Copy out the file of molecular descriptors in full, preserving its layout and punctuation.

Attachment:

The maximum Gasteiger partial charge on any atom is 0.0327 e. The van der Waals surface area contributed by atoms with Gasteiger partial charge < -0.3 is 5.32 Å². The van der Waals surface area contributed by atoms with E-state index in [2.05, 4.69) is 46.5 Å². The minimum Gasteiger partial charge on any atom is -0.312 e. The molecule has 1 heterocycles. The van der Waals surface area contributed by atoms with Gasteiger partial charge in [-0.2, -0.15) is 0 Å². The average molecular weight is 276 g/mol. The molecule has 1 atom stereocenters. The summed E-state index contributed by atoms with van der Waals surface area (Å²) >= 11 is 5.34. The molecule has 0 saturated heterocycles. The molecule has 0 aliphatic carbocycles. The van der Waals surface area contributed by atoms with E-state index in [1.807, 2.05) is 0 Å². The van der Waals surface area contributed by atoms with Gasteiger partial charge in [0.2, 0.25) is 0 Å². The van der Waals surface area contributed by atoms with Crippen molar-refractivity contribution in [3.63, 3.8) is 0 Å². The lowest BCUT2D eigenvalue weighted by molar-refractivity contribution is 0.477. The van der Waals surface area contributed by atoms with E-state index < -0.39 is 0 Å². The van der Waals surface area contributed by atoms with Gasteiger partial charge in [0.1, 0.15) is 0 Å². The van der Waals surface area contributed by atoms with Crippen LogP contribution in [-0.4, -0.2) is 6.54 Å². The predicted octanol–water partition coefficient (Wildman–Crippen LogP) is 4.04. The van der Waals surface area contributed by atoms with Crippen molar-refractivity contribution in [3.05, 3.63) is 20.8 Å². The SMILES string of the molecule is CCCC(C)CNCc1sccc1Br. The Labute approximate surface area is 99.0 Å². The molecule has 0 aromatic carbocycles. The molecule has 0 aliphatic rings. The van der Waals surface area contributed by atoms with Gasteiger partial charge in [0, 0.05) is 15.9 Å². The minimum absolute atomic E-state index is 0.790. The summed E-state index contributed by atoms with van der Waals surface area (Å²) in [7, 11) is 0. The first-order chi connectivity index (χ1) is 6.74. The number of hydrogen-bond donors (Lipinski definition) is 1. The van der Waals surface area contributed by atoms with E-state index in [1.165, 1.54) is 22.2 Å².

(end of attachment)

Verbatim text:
The maximum Gasteiger partial charge on any atom is 0.0327 e. The van der Waals surface area contributed by atoms with Gasteiger partial charge < -0.3 is 5.32 Å². The van der Waals surface area contributed by atoms with E-state index in [2.05, 4.69) is 46.5 Å². The minimum Gasteiger partial charge on any atom is -0.312 e. The molecule has 1 heterocycles. The van der Waals surface area contributed by atoms with Gasteiger partial charge in [-0.2, -0.15) is 0 Å². The average molecular weight is 276 g/mol. The molecule has 1 atom stereocenters. The summed E-state index contributed by atoms with van der Waals surface area (Å²) >= 11 is 5.34. The molecule has 0 saturated heterocycles. The molecule has 0 aliphatic carbocycles. The van der Waals surface area contributed by atoms with E-state index in [1.807, 2.05) is 0 Å². The van der Waals surface area contributed by atoms with Gasteiger partial charge in [0.2, 0.25) is 0 Å². The van der Waals surface area contributed by atoms with Crippen molar-refractivity contribution in [3.63, 3.8) is 0 Å². The lowest BCUT2D eigenvalue weighted by molar-refractivity contribution is 0.477. The van der Waals surface area contributed by atoms with E-state index < -0.39 is 0 Å². The van der Waals surface area contributed by atoms with Gasteiger partial charge in [0.1, 0.15) is 0 Å². The van der Waals surface area contributed by atoms with Crippen LogP contribution in [-0.4, -0.2) is 6.54 Å². The predicted octanol–water partition coefficient (Wildman–Crippen LogP) is 4.04. The van der Waals surface area contributed by atoms with Crippen molar-refractivity contribution in [3.05, 3.63) is 20.8 Å². The SMILES string of the molecule is CCCC(C)CNCc1sccc1Br. The Labute approximate surface area is 99.0 Å². The molecule has 0 aromatic carbocycles. The molecule has 0 aliphatic rings. The van der Waals surface area contributed by atoms with Gasteiger partial charge in [0, 0.05) is 15.9 Å². The minimum absolute atomic E-state index is 0.790. The summed E-state index contributed by atoms with van der Waals surface area (Å²) in [7, 11) is 0. The first-order chi connectivity index (χ1) is 6.74. The number of hydrogen-bond donors (Lipinski definition) is 1. The van der Waals surface area contributed by atoms with E-state index in [1.165, 1.54) is 22.2 Å².